Outrage for residents after teacher ‘no-go zone’ comment
A LETTER from a teacher at King’s School which says Fence Avenue used to be a ‘no-go zone’ has sparked outrage.
Debra Manning, head of art at King’s School, wrote a personal letter in support of the applications submitted to Cheshire East council to build a new school at Prestbury and housing on the school’s sites at Fence Avenue and part of the Cumberland Street campus.
Mrs Manning says the school has brought financial benefit to Macclesfield and would continue to do so in its new location.
She goes on to give her support for new housing at Fence Avenue.
But in her comments she refers to Fence Avenue as being a ‘no-go zone’ before King’s School moved in.
The letter states: “This [the Fence Avenue application] would seem to be an excellent one and would further enhance the regeneration of the Victoria Park area and provide Macclesfield with the easily accessible housing that it badly needs. It is not so long ago that Fence Avenue, the old Girls’ School included, was something of a ‘no-go zone’ and King’s investment in this site back in 1992 would seemed to have paved the way for the regeneration of the area.”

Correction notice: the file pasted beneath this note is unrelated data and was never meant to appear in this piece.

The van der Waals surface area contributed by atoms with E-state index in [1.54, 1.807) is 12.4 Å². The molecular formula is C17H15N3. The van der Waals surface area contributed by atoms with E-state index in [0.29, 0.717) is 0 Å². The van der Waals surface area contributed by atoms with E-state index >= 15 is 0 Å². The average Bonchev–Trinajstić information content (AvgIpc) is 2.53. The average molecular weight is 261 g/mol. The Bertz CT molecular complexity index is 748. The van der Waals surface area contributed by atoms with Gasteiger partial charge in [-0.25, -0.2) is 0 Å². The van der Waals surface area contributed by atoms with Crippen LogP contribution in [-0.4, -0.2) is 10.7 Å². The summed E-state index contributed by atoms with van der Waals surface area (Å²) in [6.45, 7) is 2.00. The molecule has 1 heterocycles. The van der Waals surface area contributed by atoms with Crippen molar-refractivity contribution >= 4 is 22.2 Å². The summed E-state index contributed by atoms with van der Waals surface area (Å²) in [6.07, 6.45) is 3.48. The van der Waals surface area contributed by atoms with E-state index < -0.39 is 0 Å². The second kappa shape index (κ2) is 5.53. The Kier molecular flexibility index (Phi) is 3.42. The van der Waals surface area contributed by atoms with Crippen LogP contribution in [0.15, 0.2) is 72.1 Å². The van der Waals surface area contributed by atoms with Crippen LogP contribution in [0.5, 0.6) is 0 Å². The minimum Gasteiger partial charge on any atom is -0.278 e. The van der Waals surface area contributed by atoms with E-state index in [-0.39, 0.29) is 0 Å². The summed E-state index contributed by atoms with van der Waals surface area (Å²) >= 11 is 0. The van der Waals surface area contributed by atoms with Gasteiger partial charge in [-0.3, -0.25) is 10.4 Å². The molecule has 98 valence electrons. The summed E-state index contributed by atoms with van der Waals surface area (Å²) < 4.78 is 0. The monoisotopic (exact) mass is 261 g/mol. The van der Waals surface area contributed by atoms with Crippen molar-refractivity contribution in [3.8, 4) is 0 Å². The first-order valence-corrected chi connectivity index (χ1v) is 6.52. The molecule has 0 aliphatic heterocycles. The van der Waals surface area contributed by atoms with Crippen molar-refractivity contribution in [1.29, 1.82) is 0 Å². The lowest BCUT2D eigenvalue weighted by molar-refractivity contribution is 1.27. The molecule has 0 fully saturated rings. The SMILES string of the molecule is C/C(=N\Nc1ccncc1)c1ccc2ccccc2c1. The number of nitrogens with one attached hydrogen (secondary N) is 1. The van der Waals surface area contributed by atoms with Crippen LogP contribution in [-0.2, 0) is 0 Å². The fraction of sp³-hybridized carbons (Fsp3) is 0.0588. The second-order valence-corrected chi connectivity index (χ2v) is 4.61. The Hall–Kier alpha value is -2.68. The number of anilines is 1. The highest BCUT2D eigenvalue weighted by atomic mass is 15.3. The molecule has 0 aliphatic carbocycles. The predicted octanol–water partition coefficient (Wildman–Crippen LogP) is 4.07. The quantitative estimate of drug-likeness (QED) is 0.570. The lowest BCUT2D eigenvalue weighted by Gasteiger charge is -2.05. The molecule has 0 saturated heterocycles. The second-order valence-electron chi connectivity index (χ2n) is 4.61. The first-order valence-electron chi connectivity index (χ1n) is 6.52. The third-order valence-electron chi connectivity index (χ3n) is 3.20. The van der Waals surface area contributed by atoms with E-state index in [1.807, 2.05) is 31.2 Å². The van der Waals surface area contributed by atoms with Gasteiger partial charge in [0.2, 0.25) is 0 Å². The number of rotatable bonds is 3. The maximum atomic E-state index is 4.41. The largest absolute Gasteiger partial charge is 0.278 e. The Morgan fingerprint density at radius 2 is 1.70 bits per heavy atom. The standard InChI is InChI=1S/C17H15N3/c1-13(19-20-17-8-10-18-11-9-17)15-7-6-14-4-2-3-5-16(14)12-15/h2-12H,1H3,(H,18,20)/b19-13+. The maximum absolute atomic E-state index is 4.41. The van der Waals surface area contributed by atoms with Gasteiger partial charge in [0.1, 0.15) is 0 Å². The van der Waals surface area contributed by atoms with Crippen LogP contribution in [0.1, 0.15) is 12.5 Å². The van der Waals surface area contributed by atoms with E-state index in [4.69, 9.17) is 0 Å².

The letter continues: “It is now a sought after area and an ideal location to be re-designated for housing, yet 15 years ago no-one would have cared whether this was green belt, brown belt or any other designation as few would have wished to live opposite the Victoria Flats, hence it is surely only a short time since people have valued the green space. Until the Victoria Park regeneration, would few have cared?”
The comments have sparked outrage among residents and those who wish to protect the green belt at Fence Avenue.
Eileen Furr, who lives on Fence Avenue, said: “I have lived here for 43 years and raised three children who were all educated at Puss Bank Primary School. The idea that Kings somehow saved Fence Avenue from being a socially undesirable no-go zone is ludicrous and very offensive. Their arrival in 1996 has brought no advantages. This was a quiet residential avenue but is now gridlock morning and evening as so many of the children arrive by car or coach.
“As for not caring about the beautiful Green Belt behind Fence Avenue we have fought many a battle with the previous owners of the land who were denied planning permission on this protected open space.”
Andrew Haldane, chairman of Macclesfield Liberal Democrats, said: “Residents who have contacted me find this is as preposterous and insulting as I do. To claim that King’s occupancy of the school site regenerated the area is absurd. The properties around Fence Avenue have always been desirable and well-cared for. To imply that the former High School contributed to the area being something of a no-go area is an insult to former pupils.”
A spokesperson from the King’s School said: “We believe that King’s investment 20 years ago in the derelict school site on Fence Avenue had a positive impact on the area. It is a very desirable place to live and benefits from proximity to Victoria Park and the town centre. We believe that our plans will have a further beneficial effect on the area and the town as a whole.”
Debra Manning declined to comment.